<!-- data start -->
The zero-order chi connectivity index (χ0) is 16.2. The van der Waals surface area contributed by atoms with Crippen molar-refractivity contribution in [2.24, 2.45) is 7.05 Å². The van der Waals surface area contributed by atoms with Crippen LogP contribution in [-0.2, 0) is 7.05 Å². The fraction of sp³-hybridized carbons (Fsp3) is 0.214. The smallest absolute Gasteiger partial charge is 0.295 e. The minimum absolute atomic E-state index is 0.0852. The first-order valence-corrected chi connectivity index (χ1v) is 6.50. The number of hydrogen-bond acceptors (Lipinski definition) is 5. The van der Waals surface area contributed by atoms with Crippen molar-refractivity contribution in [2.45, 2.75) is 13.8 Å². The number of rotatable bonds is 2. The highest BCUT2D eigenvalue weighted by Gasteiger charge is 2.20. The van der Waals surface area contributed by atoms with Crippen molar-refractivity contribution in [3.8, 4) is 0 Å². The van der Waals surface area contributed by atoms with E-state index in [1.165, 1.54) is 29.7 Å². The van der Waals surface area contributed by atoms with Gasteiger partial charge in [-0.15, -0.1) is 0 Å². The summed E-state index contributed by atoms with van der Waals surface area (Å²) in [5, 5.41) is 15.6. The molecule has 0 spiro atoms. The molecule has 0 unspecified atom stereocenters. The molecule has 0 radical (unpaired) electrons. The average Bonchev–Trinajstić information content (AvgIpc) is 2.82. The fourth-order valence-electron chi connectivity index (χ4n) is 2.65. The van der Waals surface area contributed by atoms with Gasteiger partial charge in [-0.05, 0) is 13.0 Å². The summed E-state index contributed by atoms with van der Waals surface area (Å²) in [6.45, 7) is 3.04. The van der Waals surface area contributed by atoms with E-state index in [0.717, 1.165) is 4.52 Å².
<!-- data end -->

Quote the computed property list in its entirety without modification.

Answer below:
The zero-order chi connectivity index (χ0) is 16.2. The van der Waals surface area contributed by atoms with Crippen molar-refractivity contribution in [2.24, 2.45) is 7.05 Å². The van der Waals surface area contributed by atoms with Crippen LogP contribution in [-0.2, 0) is 7.05 Å². The fraction of sp³-hybridized carbons (Fsp3) is 0.214. The smallest absolute Gasteiger partial charge is 0.295 e. The minimum absolute atomic E-state index is 0.0852. The first-order valence-corrected chi connectivity index (χ1v) is 6.50. The number of hydrogen-bond acceptors (Lipinski definition) is 5. The van der Waals surface area contributed by atoms with Crippen molar-refractivity contribution in [2.45, 2.75) is 13.8 Å². The number of rotatable bonds is 2. The highest BCUT2D eigenvalue weighted by Gasteiger charge is 2.20. The van der Waals surface area contributed by atoms with Crippen molar-refractivity contribution in [3.8, 4) is 0 Å². The van der Waals surface area contributed by atoms with E-state index in [1.165, 1.54) is 29.7 Å². The van der Waals surface area contributed by atoms with Gasteiger partial charge in [-0.15, -0.1) is 0 Å². The summed E-state index contributed by atoms with van der Waals surface area (Å²) in [5, 5.41) is 15.6. The molecule has 0 spiro atoms. The molecule has 0 unspecified atom stereocenters. The molecule has 0 radical (unpaired) electrons. The average Bonchev–Trinajstić information content (AvgIpc) is 2.82. The fourth-order valence-electron chi connectivity index (χ4n) is 2.65. The van der Waals surface area contributed by atoms with Gasteiger partial charge in [-0.05, 0) is 13.0 Å². The summed E-state index contributed by atoms with van der Waals surface area (Å²) in [6.45, 7) is 3.04. The van der Waals surface area contributed by atoms with E-state index in [0.717, 1.165) is 4.52 Å².